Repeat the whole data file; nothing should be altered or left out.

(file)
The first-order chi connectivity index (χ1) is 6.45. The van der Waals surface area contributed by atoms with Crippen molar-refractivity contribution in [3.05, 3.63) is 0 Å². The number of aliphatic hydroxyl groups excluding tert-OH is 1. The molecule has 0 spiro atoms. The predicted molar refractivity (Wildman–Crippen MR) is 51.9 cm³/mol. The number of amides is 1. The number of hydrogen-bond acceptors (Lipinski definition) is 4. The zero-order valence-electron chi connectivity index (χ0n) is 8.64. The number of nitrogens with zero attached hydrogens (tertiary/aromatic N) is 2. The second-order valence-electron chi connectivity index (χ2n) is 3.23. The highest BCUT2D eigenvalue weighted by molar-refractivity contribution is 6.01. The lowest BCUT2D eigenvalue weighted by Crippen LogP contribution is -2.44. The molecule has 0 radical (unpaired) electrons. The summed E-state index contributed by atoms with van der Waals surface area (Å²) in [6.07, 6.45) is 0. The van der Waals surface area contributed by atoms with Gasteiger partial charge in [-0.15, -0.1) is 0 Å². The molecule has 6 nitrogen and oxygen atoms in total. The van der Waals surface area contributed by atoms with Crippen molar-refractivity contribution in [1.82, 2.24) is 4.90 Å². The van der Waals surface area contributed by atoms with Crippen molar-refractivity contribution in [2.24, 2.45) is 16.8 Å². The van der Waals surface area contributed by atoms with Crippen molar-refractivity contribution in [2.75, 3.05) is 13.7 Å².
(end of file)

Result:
The first-order chi connectivity index (χ1) is 6.45. The van der Waals surface area contributed by atoms with Crippen molar-refractivity contribution in [3.05, 3.63) is 0 Å². The number of aliphatic hydroxyl groups excluding tert-OH is 1. The molecule has 0 spiro atoms. The predicted molar refractivity (Wildman–Crippen MR) is 51.9 cm³/mol. The number of amides is 1. The number of hydrogen-bond acceptors (Lipinski definition) is 4. The zero-order valence-electron chi connectivity index (χ0n) is 8.64. The number of nitrogens with zero attached hydrogens (tertiary/aromatic N) is 2. The second-order valence-electron chi connectivity index (χ2n) is 3.23. The highest BCUT2D eigenvalue weighted by molar-refractivity contribution is 6.01. The lowest BCUT2D eigenvalue weighted by Crippen LogP contribution is -2.44. The molecule has 0 radical (unpaired) electrons. The summed E-state index contributed by atoms with van der Waals surface area (Å²) in [6.07, 6.45) is 0. The van der Waals surface area contributed by atoms with Gasteiger partial charge in [-0.15, -0.1) is 0 Å². The molecule has 6 nitrogen and oxygen atoms in total. The van der Waals surface area contributed by atoms with Crippen molar-refractivity contribution in [1.82, 2.24) is 4.90 Å². The van der Waals surface area contributed by atoms with Crippen molar-refractivity contribution in [2.24, 2.45) is 16.8 Å². The van der Waals surface area contributed by atoms with Crippen molar-refractivity contribution in [2.75, 3.05) is 13.7 Å².